Research commissioned by SFE (Solicitors for the Elderly) shows 76% of parents in the North West have no legal plans in place to make sure their children are looked after should the parents die.
According to the research, parents in the North West are almost completely unaware of the risks of not identifying a legal guardian in a will. Only one in ten (13% of) parents in the North West understand that without a will in place, social services or the courts have the power to step in to decide what will happen to their children.
The research has been highlighted as part of Update Your Will Week 2023 (23rd – 29th January) – a campaign organised by SFE, a membership body of over 1,700 UK solicitors specialised in advising people planning for the future. As part of the campaign, parents are being urged to review their plans and make sure they have an updated will in place.
The new research also reveals:
- Around half of the respondents in the North West (52%) have experienced a life-changing event, such as getting married, divorced or having a child, since they last updated their will – meaning it is likely to be out of date.
- Over one-fifth (22%) of respondents in the North West know someone who has been affected by something going wrong with a will.
- One-fifth (19%) of respondents in the North West believe it’s possible to update a will by amending the original document and initialling the changes – it is not possible to legally update a will this way!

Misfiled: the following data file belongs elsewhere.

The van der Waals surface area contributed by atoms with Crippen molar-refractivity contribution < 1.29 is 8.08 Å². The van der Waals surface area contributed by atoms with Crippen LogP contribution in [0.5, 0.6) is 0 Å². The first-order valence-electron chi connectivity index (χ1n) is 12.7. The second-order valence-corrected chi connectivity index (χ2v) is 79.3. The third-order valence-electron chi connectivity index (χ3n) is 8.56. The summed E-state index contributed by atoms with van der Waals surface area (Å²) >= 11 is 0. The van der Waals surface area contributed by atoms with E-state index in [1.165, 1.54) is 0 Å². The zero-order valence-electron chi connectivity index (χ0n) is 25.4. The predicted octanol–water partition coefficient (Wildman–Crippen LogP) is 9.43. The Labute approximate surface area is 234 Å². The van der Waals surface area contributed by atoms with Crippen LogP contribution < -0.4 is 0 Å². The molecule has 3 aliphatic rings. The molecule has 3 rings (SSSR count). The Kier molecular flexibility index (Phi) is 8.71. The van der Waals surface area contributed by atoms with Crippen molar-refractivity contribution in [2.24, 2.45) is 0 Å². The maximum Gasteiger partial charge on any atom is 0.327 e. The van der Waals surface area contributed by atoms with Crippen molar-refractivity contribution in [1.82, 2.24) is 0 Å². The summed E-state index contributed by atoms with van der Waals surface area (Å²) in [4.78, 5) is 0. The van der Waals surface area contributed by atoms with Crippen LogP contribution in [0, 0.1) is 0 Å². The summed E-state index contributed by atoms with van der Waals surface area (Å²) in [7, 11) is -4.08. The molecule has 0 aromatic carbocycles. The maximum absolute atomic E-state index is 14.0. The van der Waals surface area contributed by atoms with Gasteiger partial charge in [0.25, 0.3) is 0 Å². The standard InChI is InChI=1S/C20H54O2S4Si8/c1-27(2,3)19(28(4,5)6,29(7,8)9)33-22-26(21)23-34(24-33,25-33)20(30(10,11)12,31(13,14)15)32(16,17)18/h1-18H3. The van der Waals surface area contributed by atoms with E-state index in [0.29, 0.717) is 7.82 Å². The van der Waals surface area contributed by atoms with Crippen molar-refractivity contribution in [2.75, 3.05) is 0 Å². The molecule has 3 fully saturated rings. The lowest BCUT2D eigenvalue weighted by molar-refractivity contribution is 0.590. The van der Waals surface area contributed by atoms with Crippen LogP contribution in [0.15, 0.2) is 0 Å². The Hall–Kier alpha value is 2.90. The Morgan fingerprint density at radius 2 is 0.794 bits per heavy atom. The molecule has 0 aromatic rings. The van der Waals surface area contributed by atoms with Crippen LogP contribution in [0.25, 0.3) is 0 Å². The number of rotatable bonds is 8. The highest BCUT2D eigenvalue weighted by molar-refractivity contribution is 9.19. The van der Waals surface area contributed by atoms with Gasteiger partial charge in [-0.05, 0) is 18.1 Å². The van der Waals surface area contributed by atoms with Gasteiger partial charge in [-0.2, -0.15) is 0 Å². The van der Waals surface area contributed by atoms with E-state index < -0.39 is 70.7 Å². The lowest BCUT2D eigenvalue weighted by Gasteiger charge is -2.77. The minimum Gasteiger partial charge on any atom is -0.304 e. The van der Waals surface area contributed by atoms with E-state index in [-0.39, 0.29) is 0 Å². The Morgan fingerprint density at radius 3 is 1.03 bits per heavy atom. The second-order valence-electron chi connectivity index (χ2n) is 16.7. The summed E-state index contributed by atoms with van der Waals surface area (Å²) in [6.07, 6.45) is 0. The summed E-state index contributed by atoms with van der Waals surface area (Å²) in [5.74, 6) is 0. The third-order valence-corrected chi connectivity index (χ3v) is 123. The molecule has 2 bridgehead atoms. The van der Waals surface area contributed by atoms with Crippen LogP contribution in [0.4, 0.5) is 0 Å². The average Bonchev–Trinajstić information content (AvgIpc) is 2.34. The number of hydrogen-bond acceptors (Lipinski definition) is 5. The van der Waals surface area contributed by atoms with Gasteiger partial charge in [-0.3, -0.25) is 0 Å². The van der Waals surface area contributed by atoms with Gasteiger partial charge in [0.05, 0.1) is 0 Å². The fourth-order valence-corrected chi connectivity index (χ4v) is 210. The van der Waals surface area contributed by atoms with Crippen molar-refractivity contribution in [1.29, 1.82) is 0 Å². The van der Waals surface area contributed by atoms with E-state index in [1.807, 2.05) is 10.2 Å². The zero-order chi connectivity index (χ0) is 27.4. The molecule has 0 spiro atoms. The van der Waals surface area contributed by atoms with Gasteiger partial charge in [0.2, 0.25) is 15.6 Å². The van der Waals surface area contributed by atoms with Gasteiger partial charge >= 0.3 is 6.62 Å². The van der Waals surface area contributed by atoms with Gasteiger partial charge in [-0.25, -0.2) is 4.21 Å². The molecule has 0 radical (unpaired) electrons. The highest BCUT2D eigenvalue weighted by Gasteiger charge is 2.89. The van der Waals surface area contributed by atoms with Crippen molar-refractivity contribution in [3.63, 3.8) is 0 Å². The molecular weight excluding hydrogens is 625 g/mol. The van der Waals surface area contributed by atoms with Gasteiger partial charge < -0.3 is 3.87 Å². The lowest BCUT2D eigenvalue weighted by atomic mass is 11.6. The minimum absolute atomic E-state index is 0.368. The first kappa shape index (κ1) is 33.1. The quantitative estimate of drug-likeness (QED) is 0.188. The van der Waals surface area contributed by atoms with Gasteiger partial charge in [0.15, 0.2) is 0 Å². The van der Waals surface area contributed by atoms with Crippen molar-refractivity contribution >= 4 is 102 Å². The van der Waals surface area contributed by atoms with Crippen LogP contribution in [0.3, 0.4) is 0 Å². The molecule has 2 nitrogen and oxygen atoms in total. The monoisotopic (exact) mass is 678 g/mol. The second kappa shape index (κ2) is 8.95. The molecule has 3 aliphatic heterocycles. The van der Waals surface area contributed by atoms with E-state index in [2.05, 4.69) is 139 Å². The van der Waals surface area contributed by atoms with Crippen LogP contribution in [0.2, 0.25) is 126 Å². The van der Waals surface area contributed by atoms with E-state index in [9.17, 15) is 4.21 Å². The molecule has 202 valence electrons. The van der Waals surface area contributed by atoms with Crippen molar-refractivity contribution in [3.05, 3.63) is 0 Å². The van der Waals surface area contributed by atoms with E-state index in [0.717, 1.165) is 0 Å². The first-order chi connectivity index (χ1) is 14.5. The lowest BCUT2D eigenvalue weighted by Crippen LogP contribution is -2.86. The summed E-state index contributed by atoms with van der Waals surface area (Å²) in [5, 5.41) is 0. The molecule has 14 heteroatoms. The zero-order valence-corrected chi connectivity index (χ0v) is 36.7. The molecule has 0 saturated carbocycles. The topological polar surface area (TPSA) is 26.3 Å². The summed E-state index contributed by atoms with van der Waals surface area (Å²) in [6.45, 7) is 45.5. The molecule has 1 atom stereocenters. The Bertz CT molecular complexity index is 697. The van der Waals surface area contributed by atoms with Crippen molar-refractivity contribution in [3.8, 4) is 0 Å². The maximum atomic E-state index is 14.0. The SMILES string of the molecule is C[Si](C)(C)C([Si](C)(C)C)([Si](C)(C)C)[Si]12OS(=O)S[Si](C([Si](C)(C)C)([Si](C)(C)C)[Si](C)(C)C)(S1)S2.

Jill Waddington, Director at O’Donnell Solicitors, explains:
“This research is once again a reminder that many people don’t have a will in place. For parents of children under 18, this is likely to mean that a legal guardian isn’t in place. Godparents don’t count as legal guardians, so to avoid the risk of the courts deciding what happens to your children, you really should make a will and update it every five years.
These figures really are a stark reminder of the need for people to forward plan and put well-considered frameworks in place. With four in ten wills in the North West being out of date, it really is a good time to check when your will was last updated and check if it is still relevant to your circumstances and wishes.
It is widely recommended that a will is reviewed every five years or when a major change in your life impacts you or your loved ones, such as divorce, marriage, new birth or even death in the family. Should the review necessitate it, an updated version of a will should be created.
For more information or to make an appointment with our Private Client team to make or review your will, please contact Jill Waddington.
Survey data (commissioned by SFE):
- In December 2022, Censuswide polled 2,109 UK adults for SFE
- In 2020, SFE polled 1,005 British adults aged 40+ to see if they had a will in place – 65% said they did.